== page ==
The third wave began in the 1990’s and sought to redefine the portrayal of gender, gender roles, beauty, sexuality, and womanhood. New feminist icons were sexy and unapologetic. Sexual morals shifted. There was significant movement in the LGBT movement.

 

The fourth wave began around 2012 with renewed interest in feminism and focused on justice for women, condemnation of sexual harassment, and violence against women. It started with empowerment in the community with use of the internet. Focus was on intersectionality of gender, race, class, sexuality, and physicial appearance that were two sides of the same coin, discrimination and privilege. It has continued with the “me too” movement, and reexamination of societal misogyny as the old balance of power is challenged.

 

Wait, wait. WAIT! What happened in the late 80s-2012, between the 2nd and 3th waves?

 

Where were we during this time?? Where was I? Well, as a woman physician, I was one of the millions of women who were determined to make it “in a man’s world;” to infiltrate traditionally male careers. This path was not easy! The struggle was real. Those that came before me made “I can do anything,” and “do it all” (common phrases of the times) possible. There is actually a perfume commercial jingle in the 1970’s that I swear put feminism in reverse.  Imagine a tall and thin beautiful woman, dressed in a slinky white long dress and holding a frying pan, singing and moving suggestively, “I can bring home the bacon, fry it up in a pan, and never, never let you forget you’re a man. You’re a woman...”

 

At Story Within A Story

 

Let me tell you a story within a story. You say the phrase “old white guys” to me, and I can picture at least a dozen male academic attendings that I tangled with. From the surgeon that insisted I wear a scrub dress and panty hose (I did NOT and walked), to the attending that refused to call me by my name because, “I don’t believe in hyphenating names, Dr. Hay.” (I went to the Dean of the medical school on this one and was told to “pick another rotation if you object.”) I tangled with my neurosurgery attending and the dean (again) when I was pregnant with my second pregnancy. Working 5 am to 10 or 11 o’clock at night, throwing up in snow banks and every bathroom in the hospital, I could not physically continue such hours. The neurosurgeon, “Dr. Patriarch” was not flexible and neither was the dean. “Dr. Patriarch” Dean of the medical school told me I would have to sit out a whole year.  There was no other way. I lost that baby at 16-17 weeks and because I missed four weeks of the student surgical rotation, I couldn’t go back that year. There was no accommodation. This was just my second year of medical school!!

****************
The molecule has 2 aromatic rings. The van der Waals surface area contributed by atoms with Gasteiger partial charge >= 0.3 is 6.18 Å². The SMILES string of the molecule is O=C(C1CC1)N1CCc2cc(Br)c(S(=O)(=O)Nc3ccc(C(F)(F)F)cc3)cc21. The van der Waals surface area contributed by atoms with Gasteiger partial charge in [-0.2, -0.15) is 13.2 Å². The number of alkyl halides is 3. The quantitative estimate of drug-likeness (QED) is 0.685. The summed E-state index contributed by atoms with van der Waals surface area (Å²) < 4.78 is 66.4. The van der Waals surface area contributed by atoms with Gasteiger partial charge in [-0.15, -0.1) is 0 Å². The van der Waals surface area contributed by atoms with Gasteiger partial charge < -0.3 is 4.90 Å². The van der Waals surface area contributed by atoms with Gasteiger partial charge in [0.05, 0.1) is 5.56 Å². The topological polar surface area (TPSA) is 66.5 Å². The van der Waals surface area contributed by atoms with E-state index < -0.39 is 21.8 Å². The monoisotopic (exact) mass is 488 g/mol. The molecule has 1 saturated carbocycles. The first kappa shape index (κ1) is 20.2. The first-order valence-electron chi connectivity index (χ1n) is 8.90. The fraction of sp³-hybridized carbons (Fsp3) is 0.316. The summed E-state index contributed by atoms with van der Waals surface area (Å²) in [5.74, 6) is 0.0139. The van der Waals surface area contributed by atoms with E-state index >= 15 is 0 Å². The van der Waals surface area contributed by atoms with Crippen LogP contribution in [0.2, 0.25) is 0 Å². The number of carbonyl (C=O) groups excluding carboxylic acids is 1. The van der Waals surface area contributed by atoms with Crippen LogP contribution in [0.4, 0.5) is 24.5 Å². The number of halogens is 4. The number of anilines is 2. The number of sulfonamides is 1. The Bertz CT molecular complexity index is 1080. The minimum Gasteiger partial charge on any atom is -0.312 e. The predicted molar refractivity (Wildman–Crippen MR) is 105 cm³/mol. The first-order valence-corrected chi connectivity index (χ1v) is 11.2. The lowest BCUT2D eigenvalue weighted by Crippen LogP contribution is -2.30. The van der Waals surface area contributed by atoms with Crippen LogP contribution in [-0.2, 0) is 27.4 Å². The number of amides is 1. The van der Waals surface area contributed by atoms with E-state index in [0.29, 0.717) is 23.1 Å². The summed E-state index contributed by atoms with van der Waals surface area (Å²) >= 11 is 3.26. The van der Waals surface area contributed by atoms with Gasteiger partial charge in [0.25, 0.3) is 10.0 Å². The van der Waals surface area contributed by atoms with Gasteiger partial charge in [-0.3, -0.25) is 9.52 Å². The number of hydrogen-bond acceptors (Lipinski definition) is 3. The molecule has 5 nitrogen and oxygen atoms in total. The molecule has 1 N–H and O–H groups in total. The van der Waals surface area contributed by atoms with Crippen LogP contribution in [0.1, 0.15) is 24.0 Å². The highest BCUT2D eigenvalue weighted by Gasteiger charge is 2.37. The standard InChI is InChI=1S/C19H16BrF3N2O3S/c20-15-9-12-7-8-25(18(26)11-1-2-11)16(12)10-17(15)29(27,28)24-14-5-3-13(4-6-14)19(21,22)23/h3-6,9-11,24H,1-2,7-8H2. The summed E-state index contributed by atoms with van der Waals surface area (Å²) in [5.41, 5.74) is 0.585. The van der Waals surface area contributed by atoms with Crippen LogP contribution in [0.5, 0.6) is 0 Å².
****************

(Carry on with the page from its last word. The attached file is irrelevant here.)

Someday I’ll write all of my stories – so I can help women physicians and their male counterparts recognize the misogyny and abuse by these Patriarchal doctors who had and still have the power. “Dr. Patriarchs” had the power completely over my time, my reproductive life and ultimately, my health and the health of my pregnancies. They had all that and my career in their hands. You get the gist.

 

Could I have advocated for myself more? I don’t think so. I am one powerful bitch to be able to have a career as a doctor at all. Please! Stand on my shoulders for the next generations of women in medicine.